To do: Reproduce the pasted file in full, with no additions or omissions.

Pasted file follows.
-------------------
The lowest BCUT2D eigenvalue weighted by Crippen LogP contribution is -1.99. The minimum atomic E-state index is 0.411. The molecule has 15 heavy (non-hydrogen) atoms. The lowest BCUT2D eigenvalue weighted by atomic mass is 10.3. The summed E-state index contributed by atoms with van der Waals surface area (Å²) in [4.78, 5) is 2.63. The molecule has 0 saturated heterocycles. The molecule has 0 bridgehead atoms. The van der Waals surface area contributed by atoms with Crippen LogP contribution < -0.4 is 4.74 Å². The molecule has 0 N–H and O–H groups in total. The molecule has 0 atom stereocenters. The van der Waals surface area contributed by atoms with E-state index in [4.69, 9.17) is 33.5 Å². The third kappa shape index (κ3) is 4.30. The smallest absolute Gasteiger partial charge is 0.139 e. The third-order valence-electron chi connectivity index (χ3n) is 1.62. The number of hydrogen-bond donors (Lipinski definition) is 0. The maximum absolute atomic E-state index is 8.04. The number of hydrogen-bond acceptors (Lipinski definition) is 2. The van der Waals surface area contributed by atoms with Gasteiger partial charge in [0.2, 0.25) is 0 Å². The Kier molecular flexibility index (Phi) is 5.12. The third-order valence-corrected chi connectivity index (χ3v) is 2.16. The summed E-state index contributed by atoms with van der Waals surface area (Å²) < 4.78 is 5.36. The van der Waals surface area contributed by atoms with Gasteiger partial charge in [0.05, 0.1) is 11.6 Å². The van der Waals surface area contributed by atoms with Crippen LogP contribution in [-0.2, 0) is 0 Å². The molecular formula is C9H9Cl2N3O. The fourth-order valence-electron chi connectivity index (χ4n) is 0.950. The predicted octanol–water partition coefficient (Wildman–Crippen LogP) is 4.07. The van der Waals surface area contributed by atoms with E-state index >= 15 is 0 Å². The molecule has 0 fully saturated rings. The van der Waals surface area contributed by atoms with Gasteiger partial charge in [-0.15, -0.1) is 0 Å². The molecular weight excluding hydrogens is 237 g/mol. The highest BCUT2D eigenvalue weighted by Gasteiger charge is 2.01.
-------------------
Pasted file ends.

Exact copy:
The lowest BCUT2D eigenvalue weighted by Crippen LogP contribution is -1.99. The minimum atomic E-state index is 0.411. The molecule has 15 heavy (non-hydrogen) atoms. The lowest BCUT2D eigenvalue weighted by atomic mass is 10.3. The summed E-state index contributed by atoms with van der Waals surface area (Å²) in [4.78, 5) is 2.63. The molecule has 0 saturated heterocycles. The molecule has 0 bridgehead atoms. The van der Waals surface area contributed by atoms with Crippen LogP contribution < -0.4 is 4.74 Å². The molecule has 0 N–H and O–H groups in total. The molecule has 0 atom stereocenters. The van der Waals surface area contributed by atoms with E-state index in [4.69, 9.17) is 33.5 Å². The third kappa shape index (κ3) is 4.30. The smallest absolute Gasteiger partial charge is 0.139 e. The third-order valence-electron chi connectivity index (χ3n) is 1.62. The number of hydrogen-bond donors (Lipinski definition) is 0. The maximum absolute atomic E-state index is 8.04. The number of hydrogen-bond acceptors (Lipinski definition) is 2. The van der Waals surface area contributed by atoms with Gasteiger partial charge in [0.2, 0.25) is 0 Å². The Kier molecular flexibility index (Phi) is 5.12. The third-order valence-corrected chi connectivity index (χ3v) is 2.16. The summed E-state index contributed by atoms with van der Waals surface area (Å²) < 4.78 is 5.36. The van der Waals surface area contributed by atoms with Gasteiger partial charge in [0.05, 0.1) is 11.6 Å². The van der Waals surface area contributed by atoms with Crippen LogP contribution in [-0.2, 0) is 0 Å². The molecular formula is C9H9Cl2N3O. The fourth-order valence-electron chi connectivity index (χ4n) is 0.950. The predicted octanol–water partition coefficient (Wildman–Crippen LogP) is 4.07. The van der Waals surface area contributed by atoms with E-state index >= 15 is 0 Å². The molecule has 0 fully saturated rings. The van der Waals surface area contributed by atoms with Gasteiger partial charge in [-0.15, -0.1) is 0 Å². The molecular weight excluding hydrogens is 237 g/mol. The highest BCUT2D eigenvalue weighted by Gasteiger charge is 2.01.